Primate supervisor, Lou Grossfeldt said, “Shiba has shown her calmness and great experience since the birth, cradling and shielding the infant, so much so that keepers haven’t been able to confirm the baby’s sex yet.”
The baby joins sister Sembe and her two brothers, Shabani and Samaki in the chimpanzee troop.
At 33 Shiba is one of the eldest chimps residing in Taronga’s group. Her skills as an experienced baby have meant that the baby is healthy and active. Grossfeldt said, “The youngster is quite vocal when not dozing in its mother’s arms and appears very healthy.”
The young infant can be seen in the exhibit but it will take a keen eyed visitor to see the hands, head or feet of the infant poking out from Shiba’s embrace. Over the coming days the young chimp will become more adventurous.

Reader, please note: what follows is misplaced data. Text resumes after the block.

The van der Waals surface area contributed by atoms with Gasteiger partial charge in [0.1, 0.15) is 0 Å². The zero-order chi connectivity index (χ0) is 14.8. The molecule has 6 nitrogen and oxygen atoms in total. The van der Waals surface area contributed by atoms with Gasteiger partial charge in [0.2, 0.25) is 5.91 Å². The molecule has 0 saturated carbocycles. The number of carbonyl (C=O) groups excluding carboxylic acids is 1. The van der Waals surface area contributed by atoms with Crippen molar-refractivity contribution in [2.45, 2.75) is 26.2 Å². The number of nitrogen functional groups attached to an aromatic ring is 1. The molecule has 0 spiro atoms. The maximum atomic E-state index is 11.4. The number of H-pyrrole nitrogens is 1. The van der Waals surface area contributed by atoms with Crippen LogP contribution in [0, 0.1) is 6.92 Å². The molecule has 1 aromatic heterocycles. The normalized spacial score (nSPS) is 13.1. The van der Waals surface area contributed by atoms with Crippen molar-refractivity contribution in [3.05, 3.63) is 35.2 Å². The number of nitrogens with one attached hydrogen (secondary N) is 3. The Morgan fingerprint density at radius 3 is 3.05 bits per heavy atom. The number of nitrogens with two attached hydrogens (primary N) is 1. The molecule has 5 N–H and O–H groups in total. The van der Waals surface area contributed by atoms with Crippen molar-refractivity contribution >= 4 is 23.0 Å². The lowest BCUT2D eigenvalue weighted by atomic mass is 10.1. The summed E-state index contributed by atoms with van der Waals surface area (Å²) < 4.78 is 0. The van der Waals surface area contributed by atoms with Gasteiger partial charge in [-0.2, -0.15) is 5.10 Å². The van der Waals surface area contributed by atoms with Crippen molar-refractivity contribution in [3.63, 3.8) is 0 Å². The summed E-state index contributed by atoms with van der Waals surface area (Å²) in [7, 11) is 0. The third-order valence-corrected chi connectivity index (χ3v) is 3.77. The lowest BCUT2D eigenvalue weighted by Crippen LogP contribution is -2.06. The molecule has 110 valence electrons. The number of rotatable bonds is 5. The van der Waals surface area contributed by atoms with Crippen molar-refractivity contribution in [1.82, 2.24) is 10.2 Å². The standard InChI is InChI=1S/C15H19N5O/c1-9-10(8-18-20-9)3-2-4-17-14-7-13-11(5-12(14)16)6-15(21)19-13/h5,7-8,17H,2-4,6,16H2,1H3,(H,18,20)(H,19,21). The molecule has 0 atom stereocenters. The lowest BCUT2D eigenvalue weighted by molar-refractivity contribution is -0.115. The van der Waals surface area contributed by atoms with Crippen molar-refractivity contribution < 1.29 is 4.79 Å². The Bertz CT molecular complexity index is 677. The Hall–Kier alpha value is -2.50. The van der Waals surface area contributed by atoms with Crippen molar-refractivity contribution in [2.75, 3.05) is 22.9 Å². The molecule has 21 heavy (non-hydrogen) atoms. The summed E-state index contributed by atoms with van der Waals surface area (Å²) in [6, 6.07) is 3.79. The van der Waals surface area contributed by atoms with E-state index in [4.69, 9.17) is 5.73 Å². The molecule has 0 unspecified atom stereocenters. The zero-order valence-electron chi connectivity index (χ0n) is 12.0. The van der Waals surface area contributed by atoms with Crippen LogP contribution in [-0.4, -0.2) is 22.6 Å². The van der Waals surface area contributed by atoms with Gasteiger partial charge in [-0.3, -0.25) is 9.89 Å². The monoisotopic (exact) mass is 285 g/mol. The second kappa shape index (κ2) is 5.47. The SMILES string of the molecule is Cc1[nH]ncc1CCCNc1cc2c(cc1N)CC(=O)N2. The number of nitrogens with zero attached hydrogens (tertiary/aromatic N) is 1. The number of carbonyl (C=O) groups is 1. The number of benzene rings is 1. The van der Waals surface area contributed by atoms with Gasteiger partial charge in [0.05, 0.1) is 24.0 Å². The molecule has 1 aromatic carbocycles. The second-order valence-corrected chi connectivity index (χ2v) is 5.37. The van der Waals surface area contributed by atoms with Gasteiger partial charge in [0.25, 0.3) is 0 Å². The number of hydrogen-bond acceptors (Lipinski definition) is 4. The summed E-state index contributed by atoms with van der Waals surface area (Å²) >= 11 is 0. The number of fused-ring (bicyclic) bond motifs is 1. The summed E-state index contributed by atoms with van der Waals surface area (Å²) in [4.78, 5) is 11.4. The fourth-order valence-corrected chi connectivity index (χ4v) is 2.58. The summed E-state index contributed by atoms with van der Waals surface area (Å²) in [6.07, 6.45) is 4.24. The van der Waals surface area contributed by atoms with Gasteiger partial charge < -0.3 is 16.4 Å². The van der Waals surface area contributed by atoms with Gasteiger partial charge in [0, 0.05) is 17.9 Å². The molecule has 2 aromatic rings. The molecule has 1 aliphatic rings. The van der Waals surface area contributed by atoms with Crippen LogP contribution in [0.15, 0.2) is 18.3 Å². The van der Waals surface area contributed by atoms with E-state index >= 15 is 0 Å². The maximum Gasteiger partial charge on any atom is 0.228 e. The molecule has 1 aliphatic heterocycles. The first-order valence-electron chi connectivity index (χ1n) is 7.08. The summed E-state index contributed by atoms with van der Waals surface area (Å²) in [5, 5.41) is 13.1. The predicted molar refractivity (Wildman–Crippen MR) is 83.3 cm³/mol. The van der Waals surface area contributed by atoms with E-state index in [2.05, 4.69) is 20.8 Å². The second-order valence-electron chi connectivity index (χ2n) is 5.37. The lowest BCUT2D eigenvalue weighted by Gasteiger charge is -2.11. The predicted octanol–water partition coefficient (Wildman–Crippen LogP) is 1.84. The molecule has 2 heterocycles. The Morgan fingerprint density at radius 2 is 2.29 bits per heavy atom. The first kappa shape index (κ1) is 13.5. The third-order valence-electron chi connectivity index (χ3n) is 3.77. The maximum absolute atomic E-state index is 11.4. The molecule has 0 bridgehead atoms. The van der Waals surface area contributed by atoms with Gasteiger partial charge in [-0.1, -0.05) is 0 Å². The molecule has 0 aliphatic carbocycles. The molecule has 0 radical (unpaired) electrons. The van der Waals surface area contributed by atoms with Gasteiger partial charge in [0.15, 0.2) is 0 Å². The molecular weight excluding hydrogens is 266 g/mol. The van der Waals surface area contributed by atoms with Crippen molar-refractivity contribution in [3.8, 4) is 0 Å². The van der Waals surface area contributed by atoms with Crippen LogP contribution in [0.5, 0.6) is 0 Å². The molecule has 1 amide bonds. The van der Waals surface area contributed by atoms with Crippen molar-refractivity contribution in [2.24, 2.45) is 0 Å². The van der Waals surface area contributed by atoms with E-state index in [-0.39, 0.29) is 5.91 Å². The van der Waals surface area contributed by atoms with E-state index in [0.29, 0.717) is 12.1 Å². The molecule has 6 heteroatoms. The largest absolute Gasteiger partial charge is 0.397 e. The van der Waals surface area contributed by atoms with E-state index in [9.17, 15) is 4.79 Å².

The chimpanzee is increasingly becoming a threatened species due to habitat loss as well as hunting for their meat and the illegal pet trade.
Grossfeldt explained how this birth would add to conservation efforts, “The birth is great news for our chimpanzee group, and adds to our conservation efforts that increasingly operate here and in the wild.”
Humans are closely related to chimps as we share 98.5% of our DNA with them.
Taronga Zoo works to fund conservation activities in Africa. Currently they work with the Jane Goodall foundations Tchimpounga Rehabilitation Centre. This sanctuary in the Congo rescues chimps that were in the pet trade or were rescued from poachers.
The baby will be named once keepers work out what his personality is like.
Photo Credit: Taronga Zoo/ Lisa Ridley